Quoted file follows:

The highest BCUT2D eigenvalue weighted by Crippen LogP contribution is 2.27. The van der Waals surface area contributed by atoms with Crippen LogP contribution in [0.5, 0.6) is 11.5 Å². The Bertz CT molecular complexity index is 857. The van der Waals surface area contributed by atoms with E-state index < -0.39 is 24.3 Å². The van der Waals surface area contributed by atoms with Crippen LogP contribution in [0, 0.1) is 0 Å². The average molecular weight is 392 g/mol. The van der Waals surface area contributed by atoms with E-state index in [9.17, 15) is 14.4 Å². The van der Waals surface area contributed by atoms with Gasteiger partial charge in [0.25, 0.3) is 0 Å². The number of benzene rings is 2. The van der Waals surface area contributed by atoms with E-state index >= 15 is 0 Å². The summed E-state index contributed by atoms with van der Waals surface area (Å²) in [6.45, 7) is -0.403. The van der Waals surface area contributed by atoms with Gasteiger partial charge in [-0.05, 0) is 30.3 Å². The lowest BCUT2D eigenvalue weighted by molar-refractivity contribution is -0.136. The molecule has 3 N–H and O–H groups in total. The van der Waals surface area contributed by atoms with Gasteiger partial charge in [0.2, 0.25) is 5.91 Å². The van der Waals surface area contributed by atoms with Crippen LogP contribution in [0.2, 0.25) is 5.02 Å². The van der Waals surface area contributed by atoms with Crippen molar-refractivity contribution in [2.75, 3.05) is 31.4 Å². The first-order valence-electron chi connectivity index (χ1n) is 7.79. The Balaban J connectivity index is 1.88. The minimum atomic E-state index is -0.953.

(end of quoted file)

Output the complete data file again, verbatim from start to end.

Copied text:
The highest BCUT2D eigenvalue weighted by Crippen LogP contribution is 2.27. The van der Waals surface area contributed by atoms with Crippen LogP contribution in [0.5, 0.6) is 11.5 Å². The Bertz CT molecular complexity index is 857. The van der Waals surface area contributed by atoms with E-state index < -0.39 is 24.3 Å². The van der Waals surface area contributed by atoms with Crippen LogP contribution in [0, 0.1) is 0 Å². The average molecular weight is 392 g/mol. The van der Waals surface area contributed by atoms with E-state index in [9.17, 15) is 14.4 Å². The van der Waals surface area contributed by atoms with Gasteiger partial charge in [0.25, 0.3) is 0 Å². The number of benzene rings is 2. The van der Waals surface area contributed by atoms with E-state index >= 15 is 0 Å². The summed E-state index contributed by atoms with van der Waals surface area (Å²) in [6.45, 7) is -0.403. The van der Waals surface area contributed by atoms with Gasteiger partial charge in [-0.05, 0) is 30.3 Å². The lowest BCUT2D eigenvalue weighted by molar-refractivity contribution is -0.136. The molecule has 3 N–H and O–H groups in total. The van der Waals surface area contributed by atoms with Gasteiger partial charge in [0.2, 0.25) is 5.91 Å². The van der Waals surface area contributed by atoms with Crippen LogP contribution in [0.2, 0.25) is 5.02 Å². The van der Waals surface area contributed by atoms with Crippen molar-refractivity contribution in [2.75, 3.05) is 31.4 Å². The first-order valence-electron chi connectivity index (χ1n) is 7.79. The Balaban J connectivity index is 1.88. The minimum atomic E-state index is -0.953.